Illinois Judges Association

Pro Bono Spotlight - November 2021

Over the next year, through its Pro Bono Committee, the Illinois Judges Association will be drawing greater attention to the need for, and importance of, pro bono legal services.  This committee is being led by Justice Thomas Kilbride (Ret.) and Judge Julie Katz, and will focus on how sitting judges can support pro bono and how retired judges can provide pro bono legal services to those in need across Illinois. As part of that effort, the IJA will spotlight an IJA member each month who is supporting pro bono or providing pro bono legal assistance.

Our November spotlight is on Judge Lori Lefstein (Ret.) After graduating from the University of Illinois, she attended the University of North Carolina where she received her law degree. Following law school, she served in the Consumer Protection Division of the Illinois Attorney General’s office for two year. After working there, she was in private practice for twelve years. As a private practitioner, she handled civil litigation matters. 

Her career as a jurist began in Rock Island County Circuit Court in July of 1997. She retired in January of 2019. Her assignments included domestic relations, orders of protection, probate and general civil matters. She also served as Presiding Judge of the Civil division from 2001 to 2014.  Two years ago, she began to serve as an in-house volunteer attorney for Prairie State Legal Services in Rock Island. She has drafted wills, powers of attorney and divorce petitions. Currently she also assists with eviction cases.  She recently handled a guardianship for a young disabled adult.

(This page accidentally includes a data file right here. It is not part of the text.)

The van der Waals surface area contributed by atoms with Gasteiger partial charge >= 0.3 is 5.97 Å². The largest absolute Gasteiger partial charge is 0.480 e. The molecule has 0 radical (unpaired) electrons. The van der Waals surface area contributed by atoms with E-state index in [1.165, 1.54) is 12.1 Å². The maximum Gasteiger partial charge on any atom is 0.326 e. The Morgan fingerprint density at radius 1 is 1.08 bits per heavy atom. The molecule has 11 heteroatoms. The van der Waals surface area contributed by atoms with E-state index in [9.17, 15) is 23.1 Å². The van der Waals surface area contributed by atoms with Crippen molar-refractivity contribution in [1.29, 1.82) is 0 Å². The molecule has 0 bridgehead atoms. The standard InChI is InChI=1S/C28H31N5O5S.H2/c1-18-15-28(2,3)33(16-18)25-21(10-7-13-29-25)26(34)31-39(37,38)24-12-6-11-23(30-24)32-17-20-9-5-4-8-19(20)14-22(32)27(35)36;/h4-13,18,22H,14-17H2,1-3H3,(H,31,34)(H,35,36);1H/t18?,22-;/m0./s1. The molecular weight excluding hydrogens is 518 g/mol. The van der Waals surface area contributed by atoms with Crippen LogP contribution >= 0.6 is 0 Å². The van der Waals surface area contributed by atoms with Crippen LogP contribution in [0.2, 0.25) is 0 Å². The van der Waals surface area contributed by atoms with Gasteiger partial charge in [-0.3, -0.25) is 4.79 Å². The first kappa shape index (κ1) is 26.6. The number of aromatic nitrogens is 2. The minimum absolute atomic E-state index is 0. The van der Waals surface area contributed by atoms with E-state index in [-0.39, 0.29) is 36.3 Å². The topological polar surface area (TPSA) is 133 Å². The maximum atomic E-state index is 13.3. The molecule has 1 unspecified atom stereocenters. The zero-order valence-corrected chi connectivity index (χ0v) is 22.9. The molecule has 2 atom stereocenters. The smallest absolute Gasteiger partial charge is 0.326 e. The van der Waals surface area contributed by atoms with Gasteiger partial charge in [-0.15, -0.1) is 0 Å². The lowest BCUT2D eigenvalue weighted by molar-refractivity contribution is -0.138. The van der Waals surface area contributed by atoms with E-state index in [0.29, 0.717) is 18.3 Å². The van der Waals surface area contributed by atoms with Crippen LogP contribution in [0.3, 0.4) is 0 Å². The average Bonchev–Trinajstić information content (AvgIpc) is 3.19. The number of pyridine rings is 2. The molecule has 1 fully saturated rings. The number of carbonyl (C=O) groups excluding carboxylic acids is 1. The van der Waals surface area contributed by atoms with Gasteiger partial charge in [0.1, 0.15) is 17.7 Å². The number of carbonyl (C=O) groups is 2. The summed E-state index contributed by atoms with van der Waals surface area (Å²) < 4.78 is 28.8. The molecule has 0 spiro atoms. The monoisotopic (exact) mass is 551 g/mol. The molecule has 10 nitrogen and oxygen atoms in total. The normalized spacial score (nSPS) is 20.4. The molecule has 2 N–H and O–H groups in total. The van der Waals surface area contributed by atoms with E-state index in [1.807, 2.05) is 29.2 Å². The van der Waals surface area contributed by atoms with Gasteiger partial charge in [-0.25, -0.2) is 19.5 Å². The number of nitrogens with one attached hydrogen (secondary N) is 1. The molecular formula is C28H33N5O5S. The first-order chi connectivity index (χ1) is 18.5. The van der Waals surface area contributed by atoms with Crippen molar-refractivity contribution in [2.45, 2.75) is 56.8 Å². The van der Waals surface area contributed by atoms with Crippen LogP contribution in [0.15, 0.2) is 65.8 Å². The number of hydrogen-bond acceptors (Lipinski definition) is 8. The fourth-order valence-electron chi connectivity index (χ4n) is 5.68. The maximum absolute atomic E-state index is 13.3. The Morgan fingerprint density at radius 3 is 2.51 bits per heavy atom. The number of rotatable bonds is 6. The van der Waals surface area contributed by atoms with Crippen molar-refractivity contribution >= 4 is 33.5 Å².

Her service doesn’t stop there.  After completing mediation training, she began serving as a volunteer mediator in Rock Island County Circuit Court’s mandatory eviction mediation program.  Her volunteer efforts also extend to her community where she serves on the Rock Island County NAACP’s legal redress committee.  

As a judge, Judge Lefstein saw many self-represented litigants every day in court who did not understand court procedures. They needed representation and there was so much unmet need that it motivated her to volunteer after she retired from the bench. Her spirit of volunteerism is boundless. It has been a rewarding experience for her, and the clients are appreciative. It also keeps her busy and involved with the legal community.

In her capacity as a Prairie State volunteer attorney, she is provided malpractice insurance by the agency.  She explained to me that you don’t need to have an active law license to do pro bono work through a legal services organization. The following ARDC link describes the process under Illinois Supreme Court Rule 756(k) for registering to do pro bono work as a retired attorney or judge: 

It was a pleasure to interview Judge Lefstein.  Hopefully we can all follow her lead.